By 2025, developing-region cities of the City 600 will be home to an estimated 235 million middle-class households earning more than $20,000 a year at purchasing power parity (PPP). This compares with more than 210 million such households expected in the cities of developed regions. So even at the higher end of the middle-class segment, there will be more households in emerging-market cities than in developed ones.
MGI finds that population in the City 600 will grow an estimated 1.6 times faster than the population of the world as a whole. By 2025, the City 600 will be home to an estimated 310 million more people of working age—and account for almost 35 percent of the expansion of the potential global workforce. Almost all of this increase is likely to be in the cities of emerging-markets—and two-thirds in the leading cities of China and India.
By 2025, there are likely to be about 13 million more children aged up to 15 in these 600 cities than there were in 2007 but with very different trends across regions. An estimated seven million additional children will be in the City 600's Chinese cities compared with 2007, despite the fact that the number of children in China overall is declining, and MGI sees cities in the United States and Canada being home to three million more children in 2025 than in 2007. By combining demographic and income distribution data, MGI estimates that the number of children in households with an annual household income above $20,000 is likely to grow more than 10 times as fast in the cities of developing-regions as those in developed economies. The research also shows that aging in cities is not just a developed-country phenomenon. The top 216 cities in China will have 80 million new older citizens and Shanghai is expected to be home to twice as many older people as New York.
Around the world, the size of households is declining and leading to an increase in the number of households. MGI expects the number of households in the world's leading cities to grow at 2.3 times the rate of global population. The City 600 alone is likely to see the formation of 250 million new households. An estimated 85 percent of these households will form in the cities of emerging regions; half of the total will be in China's cities alone. Globally, the three cities that will experience the strongest growth in housing demand will be Beijing, Shanghai, and Tokyo.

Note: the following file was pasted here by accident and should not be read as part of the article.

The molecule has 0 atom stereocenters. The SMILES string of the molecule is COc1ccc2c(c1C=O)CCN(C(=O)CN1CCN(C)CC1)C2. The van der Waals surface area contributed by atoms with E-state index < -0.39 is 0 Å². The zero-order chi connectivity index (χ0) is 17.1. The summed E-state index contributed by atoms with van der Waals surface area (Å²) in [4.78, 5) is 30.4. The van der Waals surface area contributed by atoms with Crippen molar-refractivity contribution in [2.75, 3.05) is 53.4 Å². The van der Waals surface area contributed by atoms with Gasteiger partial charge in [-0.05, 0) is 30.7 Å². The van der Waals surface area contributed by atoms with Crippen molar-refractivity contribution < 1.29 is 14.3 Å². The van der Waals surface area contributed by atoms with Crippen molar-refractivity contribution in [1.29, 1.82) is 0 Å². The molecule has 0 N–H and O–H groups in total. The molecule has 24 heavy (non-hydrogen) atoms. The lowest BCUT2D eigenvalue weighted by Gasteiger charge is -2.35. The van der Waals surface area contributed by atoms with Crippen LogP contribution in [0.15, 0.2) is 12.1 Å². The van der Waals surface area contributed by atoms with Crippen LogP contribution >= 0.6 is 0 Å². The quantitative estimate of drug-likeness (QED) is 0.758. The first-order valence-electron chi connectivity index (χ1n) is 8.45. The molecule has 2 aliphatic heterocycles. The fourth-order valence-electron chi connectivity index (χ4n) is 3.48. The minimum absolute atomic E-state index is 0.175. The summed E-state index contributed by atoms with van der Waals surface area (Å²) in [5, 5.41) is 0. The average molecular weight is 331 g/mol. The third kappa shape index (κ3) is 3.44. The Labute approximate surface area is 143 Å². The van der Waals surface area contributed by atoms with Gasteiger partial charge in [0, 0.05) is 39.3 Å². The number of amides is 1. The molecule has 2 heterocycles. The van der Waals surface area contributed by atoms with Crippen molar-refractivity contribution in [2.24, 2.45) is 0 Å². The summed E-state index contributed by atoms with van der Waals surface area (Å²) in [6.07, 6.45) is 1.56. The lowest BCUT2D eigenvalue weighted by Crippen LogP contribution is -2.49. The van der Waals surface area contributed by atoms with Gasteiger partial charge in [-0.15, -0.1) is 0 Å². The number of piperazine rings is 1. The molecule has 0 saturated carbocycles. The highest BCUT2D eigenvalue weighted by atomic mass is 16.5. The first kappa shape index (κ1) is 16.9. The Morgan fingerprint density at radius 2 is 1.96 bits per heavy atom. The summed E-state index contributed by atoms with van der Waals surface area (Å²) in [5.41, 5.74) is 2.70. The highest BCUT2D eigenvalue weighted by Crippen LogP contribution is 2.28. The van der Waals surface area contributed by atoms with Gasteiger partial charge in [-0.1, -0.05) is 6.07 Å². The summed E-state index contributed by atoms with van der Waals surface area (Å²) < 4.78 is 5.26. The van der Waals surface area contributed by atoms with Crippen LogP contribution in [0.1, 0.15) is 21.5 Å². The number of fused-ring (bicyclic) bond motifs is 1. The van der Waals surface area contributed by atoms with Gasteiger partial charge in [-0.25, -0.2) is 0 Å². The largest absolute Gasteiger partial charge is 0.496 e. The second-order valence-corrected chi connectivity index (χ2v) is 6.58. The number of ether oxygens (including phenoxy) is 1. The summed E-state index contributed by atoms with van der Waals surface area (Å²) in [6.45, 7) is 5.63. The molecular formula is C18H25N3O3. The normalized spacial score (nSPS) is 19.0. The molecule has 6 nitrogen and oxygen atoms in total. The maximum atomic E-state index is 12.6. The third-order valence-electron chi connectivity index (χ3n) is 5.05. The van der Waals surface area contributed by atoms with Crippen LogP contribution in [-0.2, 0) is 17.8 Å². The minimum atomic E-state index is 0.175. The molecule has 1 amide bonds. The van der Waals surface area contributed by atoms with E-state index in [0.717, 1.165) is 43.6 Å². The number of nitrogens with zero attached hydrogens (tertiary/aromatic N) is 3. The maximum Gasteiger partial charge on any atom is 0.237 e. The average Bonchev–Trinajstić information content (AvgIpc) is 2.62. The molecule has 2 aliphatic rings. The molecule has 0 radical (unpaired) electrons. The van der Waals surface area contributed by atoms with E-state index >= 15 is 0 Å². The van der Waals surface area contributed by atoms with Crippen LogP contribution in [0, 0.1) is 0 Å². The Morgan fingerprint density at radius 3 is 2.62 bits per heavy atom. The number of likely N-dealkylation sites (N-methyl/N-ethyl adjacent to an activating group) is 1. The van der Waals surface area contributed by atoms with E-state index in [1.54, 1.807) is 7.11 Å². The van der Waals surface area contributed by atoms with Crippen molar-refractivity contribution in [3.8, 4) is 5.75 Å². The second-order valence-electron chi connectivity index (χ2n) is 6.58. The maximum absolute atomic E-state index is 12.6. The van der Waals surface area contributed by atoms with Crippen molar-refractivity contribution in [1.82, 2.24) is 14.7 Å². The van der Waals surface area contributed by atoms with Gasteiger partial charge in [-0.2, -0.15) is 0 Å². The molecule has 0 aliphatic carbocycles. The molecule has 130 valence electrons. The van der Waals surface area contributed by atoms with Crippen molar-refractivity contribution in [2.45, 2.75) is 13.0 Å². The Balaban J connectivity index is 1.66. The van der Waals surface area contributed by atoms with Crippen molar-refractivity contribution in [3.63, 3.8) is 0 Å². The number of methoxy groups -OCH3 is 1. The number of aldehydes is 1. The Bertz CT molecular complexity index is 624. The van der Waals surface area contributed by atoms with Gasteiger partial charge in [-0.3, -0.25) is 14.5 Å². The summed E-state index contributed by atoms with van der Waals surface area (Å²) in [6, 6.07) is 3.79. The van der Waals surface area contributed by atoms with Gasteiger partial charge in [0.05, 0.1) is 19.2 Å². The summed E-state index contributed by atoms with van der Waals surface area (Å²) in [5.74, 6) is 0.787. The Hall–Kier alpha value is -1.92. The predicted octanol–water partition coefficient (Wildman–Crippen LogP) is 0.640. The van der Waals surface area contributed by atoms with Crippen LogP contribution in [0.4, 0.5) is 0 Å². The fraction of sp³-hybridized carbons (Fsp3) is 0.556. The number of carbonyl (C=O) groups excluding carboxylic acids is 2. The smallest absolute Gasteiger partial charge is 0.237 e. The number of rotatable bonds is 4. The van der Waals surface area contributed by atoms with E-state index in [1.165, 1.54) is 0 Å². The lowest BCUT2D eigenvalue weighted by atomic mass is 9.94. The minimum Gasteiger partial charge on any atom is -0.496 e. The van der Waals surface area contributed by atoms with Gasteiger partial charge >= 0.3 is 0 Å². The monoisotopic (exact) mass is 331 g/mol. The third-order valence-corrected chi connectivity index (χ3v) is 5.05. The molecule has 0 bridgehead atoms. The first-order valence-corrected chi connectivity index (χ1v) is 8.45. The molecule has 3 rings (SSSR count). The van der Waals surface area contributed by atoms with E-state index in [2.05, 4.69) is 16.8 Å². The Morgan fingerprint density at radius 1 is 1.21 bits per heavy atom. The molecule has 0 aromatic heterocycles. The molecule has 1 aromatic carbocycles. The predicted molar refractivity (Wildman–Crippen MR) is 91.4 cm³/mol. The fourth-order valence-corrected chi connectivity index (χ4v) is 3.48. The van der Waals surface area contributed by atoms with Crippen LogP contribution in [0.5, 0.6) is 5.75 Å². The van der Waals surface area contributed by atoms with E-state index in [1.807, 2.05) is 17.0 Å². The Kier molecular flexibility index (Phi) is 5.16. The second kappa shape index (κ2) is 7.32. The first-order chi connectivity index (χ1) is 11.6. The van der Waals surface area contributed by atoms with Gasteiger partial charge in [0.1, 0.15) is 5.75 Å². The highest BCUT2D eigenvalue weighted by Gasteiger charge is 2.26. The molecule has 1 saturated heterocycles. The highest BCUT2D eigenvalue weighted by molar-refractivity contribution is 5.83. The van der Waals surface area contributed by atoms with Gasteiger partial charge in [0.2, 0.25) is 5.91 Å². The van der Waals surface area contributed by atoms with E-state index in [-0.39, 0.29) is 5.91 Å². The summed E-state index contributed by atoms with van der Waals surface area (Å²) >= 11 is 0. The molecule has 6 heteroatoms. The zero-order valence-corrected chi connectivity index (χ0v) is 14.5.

The economic role of large cities varies widely among regions today—as do their future growth patterns. China's rapid growth is fueled by the continued growth of its megacities and the emergence of new ones. India's urbanization is at a relatively early stage, while Latin America's largest cities are giving way to fast-expanding middleweights. It is clear that there is no "one size fits all" approach to tapping into the urban markets of emerging economies.
Choosing the right urban markets requires combining granular market intelligence with company-specific information on the potential of different urban geographies and the cost of reaching them. A strategy based on clusters of cities is an attractive option for many companies, particularly in large countries like China and India that have significant regional differences in their market characteristics.